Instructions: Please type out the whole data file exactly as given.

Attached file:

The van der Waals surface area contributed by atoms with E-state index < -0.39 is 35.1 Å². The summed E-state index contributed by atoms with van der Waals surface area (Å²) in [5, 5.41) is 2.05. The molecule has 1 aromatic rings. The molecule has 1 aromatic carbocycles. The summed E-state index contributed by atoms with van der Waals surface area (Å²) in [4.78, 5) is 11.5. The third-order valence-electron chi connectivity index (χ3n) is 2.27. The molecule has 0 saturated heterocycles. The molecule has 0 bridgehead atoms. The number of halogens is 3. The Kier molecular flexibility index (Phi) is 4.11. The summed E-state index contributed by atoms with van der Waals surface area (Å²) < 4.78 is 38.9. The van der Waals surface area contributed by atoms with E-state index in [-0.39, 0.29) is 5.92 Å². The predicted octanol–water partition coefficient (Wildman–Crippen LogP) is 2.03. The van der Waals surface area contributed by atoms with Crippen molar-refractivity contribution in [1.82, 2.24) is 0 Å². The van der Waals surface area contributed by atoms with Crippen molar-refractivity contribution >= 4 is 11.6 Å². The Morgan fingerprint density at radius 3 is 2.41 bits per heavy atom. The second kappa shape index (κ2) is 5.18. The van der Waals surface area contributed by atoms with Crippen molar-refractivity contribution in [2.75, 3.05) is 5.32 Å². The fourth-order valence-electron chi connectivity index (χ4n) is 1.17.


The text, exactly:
The van der Waals surface area contributed by atoms with E-state index < -0.39 is 35.1 Å². The summed E-state index contributed by atoms with van der Waals surface area (Å²) in [5, 5.41) is 2.05. The molecule has 1 aromatic rings. The molecule has 1 aromatic carbocycles. The summed E-state index contributed by atoms with van der Waals surface area (Å²) in [4.78, 5) is 11.5. The third-order valence-electron chi connectivity index (χ3n) is 2.27. The molecule has 0 saturated heterocycles. The molecule has 0 bridgehead atoms. The number of halogens is 3. The Kier molecular flexibility index (Phi) is 4.11. The summed E-state index contributed by atoms with van der Waals surface area (Å²) < 4.78 is 38.9. The van der Waals surface area contributed by atoms with E-state index in [-0.39, 0.29) is 5.92 Å². The predicted octanol–water partition coefficient (Wildman–Crippen LogP) is 2.03. The van der Waals surface area contributed by atoms with Crippen molar-refractivity contribution in [1.82, 2.24) is 0 Å². The van der Waals surface area contributed by atoms with Crippen molar-refractivity contribution >= 4 is 11.6 Å². The Morgan fingerprint density at radius 3 is 2.41 bits per heavy atom. The second kappa shape index (κ2) is 5.18. The van der Waals surface area contributed by atoms with Crippen molar-refractivity contribution in [2.75, 3.05) is 5.32 Å². The fourth-order valence-electron chi connectivity index (χ4n) is 1.17.